Michael A Andrykowski

University of Kentucky, Lexington, Kentucky, United States

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Publications (154)555.09 Total impact

  • [Show abstract] [Hide abstract]
    ABSTRACT: Few studies have linked actual genetic counseling content to short-term outcomes. Using the Self-regulation Model, the impact of cognitive and affective content in genetic counseling on short-term outcomes was studied in individuals at elevated risk of familial breast-ovarian cancer. Surveys assessed dependent variables: distress, perceived risk, and 6 knowledge measures (Meaning of Positive Test; Meaning of Negative Test; Personal Behavior; Practitioner Knowledge; Mechanisms of Cancer Inheritance; Frequency of Inherited Cancer) measured at pre- and post-counseling. Proportion of participant cognitive and affective and counselor cognitive and affective content during sessions (using LIWC software) were predictors in regressions. Knowledge increased for 5 measures and decreased for Personal Behavior, Distress and Perceived Risk. Controlling for age and education, results were significant/marginally significant for three measures. More counselor content was associated with decreases in knowledge of Personal Behavior. More participant and less counselor affective content was associated with gains in Practitioner Knowledge. More counselor cognitive, and interaction of counselor cognitive and affective content, were associated with higher perceived risk. Genetic counselors dominate the content of counseling sessions. Therefore, their content is tied more closely to short term outcomes than participant content. A lack of patient communication in sessions may pose problems for understanding of complex concepts.
    Journal of Genetic Counseling 03/2014; · 1.45 Impact Factor
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    ABSTRACT: Healthy People 2020 identifies elimination of health disparities as a key aim. Rural residence is associated with disparities in cancer screening, physical morbidity, and survival. The present study aimed to identify potential disparities in mental health (MH) outcomes (e.g., anxiety and depression symptoms, distress) in lung cancer (LC) survivors associated with ruralness of residence. Lung cancer survivors (LC group; n = 193; mean age = 63.1 years; mean time since diagnosis = 15.6 months) were recruited from the population-based SEER Kentucky Cancer Registry. LC survivors completed a telephone interview and questionnaire assessing MH outcomes. U.S. Department of Agriculture Rural-Urban Continuum Codes were used to identify Rural (n = 117) and Urban (n = 76) LC survivors. A healthy comparison (HC) group was recruited (n = 152) and completed a questionnaire assessing MH outcomes. Across six MH indices, Rural LC survivors reported poorer MH relative to Urban LC survivors with a mean effect size (ES) of 0.43 SD in unadjusted analyses and 0.29 SD in analyses adjusted for education and physical comorbidity. Comparison of the LC and HC groups revealed significant Ruralness × Group interactions for five of six MH indices. The Rural LC group reported poorer MH than the Rural HC group with a mean ES of 0.51 SD. The MH of Urban LC and HC groups did not differ (mean ES = 0.00 SD). Rural residence is a risk factor for poorer MH outcomes for LC survivors. The MH of Rural LC survivors may be more negatively impacted by cancer diagnosis and treatment than the MH of Urban LC survivors. Copyright © 2013 John Wiley & Sons, Ltd.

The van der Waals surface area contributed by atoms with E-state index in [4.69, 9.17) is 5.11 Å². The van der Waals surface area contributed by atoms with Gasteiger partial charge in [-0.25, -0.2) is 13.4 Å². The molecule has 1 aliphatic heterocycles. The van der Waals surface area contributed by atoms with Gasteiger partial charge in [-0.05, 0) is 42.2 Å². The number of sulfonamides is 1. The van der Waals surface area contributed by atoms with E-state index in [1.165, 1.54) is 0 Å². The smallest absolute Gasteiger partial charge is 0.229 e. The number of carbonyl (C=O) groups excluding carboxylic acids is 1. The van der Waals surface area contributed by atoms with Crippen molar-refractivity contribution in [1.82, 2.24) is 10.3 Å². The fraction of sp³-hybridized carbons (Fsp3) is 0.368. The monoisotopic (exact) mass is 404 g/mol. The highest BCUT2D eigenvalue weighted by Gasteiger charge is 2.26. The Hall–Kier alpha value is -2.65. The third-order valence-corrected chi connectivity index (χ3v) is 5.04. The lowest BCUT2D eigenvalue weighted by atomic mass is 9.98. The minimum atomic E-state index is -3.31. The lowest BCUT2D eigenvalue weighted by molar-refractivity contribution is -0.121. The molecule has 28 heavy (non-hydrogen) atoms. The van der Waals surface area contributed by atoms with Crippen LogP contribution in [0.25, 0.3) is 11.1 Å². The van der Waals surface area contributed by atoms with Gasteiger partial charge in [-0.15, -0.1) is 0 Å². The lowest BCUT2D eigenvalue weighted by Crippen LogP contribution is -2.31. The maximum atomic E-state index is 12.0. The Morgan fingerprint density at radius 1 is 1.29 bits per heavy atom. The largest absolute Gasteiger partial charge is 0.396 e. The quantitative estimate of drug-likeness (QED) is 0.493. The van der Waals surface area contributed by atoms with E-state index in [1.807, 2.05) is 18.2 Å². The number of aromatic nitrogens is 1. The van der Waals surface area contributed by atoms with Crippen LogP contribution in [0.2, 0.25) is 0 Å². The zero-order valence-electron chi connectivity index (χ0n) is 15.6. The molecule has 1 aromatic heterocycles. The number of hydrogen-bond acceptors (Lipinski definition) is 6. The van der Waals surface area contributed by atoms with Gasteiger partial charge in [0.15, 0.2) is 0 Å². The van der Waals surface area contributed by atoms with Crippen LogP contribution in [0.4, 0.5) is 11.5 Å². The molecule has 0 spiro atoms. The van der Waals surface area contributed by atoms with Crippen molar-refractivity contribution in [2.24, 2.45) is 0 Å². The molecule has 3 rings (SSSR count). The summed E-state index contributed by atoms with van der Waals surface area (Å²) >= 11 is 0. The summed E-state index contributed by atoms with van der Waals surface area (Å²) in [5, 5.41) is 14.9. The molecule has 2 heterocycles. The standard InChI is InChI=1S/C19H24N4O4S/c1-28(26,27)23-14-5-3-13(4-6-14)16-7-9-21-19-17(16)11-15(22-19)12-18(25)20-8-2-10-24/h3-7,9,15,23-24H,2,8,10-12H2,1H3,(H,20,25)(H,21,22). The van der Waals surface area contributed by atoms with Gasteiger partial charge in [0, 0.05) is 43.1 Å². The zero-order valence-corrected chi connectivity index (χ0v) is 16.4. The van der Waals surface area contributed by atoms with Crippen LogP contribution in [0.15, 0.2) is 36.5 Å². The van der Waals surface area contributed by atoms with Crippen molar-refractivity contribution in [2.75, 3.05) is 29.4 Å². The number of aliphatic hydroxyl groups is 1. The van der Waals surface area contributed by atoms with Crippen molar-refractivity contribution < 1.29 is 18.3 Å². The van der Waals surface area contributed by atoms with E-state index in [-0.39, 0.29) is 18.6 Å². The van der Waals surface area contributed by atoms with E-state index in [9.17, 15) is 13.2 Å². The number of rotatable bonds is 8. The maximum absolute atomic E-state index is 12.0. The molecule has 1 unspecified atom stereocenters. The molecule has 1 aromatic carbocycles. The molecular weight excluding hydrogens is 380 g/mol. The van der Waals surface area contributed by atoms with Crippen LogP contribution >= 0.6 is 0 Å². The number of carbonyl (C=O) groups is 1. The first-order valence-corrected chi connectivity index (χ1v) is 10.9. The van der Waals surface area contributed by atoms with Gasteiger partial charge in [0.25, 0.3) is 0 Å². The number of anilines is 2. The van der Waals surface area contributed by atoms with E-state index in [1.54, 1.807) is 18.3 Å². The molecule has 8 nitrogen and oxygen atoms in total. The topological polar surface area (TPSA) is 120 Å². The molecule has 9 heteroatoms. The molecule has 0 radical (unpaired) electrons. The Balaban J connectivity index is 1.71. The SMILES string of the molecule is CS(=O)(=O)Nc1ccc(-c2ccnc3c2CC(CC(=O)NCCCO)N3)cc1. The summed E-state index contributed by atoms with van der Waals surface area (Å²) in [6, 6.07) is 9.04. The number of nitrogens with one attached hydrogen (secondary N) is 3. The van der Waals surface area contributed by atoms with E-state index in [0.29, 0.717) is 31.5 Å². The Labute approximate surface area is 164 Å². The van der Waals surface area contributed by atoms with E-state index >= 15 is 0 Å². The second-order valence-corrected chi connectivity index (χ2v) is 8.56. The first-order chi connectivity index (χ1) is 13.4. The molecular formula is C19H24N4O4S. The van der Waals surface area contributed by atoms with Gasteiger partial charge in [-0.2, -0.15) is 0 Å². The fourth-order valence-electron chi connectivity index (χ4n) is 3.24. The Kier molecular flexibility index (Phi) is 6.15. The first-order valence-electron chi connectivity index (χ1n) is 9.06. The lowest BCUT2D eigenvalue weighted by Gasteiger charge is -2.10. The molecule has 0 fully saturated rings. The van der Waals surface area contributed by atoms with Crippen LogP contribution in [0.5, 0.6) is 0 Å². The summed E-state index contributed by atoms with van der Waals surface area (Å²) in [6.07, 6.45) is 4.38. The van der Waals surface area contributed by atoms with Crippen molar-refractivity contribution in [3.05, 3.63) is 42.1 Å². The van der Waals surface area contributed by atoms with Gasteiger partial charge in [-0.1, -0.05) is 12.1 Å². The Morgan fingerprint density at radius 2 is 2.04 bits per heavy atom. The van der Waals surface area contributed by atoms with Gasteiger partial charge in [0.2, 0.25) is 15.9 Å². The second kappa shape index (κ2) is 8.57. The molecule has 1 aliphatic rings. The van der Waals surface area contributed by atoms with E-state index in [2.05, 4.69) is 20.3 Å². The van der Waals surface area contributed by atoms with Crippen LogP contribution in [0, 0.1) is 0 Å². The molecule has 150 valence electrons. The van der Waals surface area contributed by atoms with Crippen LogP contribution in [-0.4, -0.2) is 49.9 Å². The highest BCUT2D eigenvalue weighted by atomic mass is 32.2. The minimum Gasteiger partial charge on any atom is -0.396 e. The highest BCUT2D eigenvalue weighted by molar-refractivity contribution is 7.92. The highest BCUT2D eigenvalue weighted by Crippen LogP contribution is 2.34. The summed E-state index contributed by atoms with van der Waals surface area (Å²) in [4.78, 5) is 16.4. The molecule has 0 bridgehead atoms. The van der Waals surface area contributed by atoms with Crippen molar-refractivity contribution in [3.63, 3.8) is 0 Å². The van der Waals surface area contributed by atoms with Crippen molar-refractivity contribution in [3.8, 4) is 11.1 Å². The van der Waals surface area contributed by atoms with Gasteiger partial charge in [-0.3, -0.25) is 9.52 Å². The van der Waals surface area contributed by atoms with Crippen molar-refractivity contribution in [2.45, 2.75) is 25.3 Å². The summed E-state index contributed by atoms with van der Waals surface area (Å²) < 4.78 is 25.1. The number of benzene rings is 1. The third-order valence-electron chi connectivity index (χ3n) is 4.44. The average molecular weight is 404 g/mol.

Psycho-Oncology 11/2013; · 3.51 Impact Factor
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    ABSTRACT: The course of depressive symptoms during and after breast cancer treatment is not well understood. We identified patient subgroups based on distinct trajectories of depressive symptoms and determined whether subgroups could be distinguished by personal characteristics and coping strategies. Breast cancer patients completed the Center for Epidemiologic Studies-Depression Scale on clinically meaningful occasions and during the posttreatment period. The Illness Management Questionnaire was completed prior to treatment. A three-class mixture model provided the best fit to the data. Subgroup membership was significantly (p < .05) associated with marital status, history of depression, and focusing on symptoms. In multivariate analysis, marital status and focusing on symptoms remained significant (p < .05) predictors of subgroup membership. Distinct trajectories can be identified during and after adjuvant breast cancer therapy. Predictors of these trajectories have implications for addressing depressive symptoms in this clinical population and for future research.
    Annals of Behavioral Medicine 10/2013; · 4.20 Impact Factor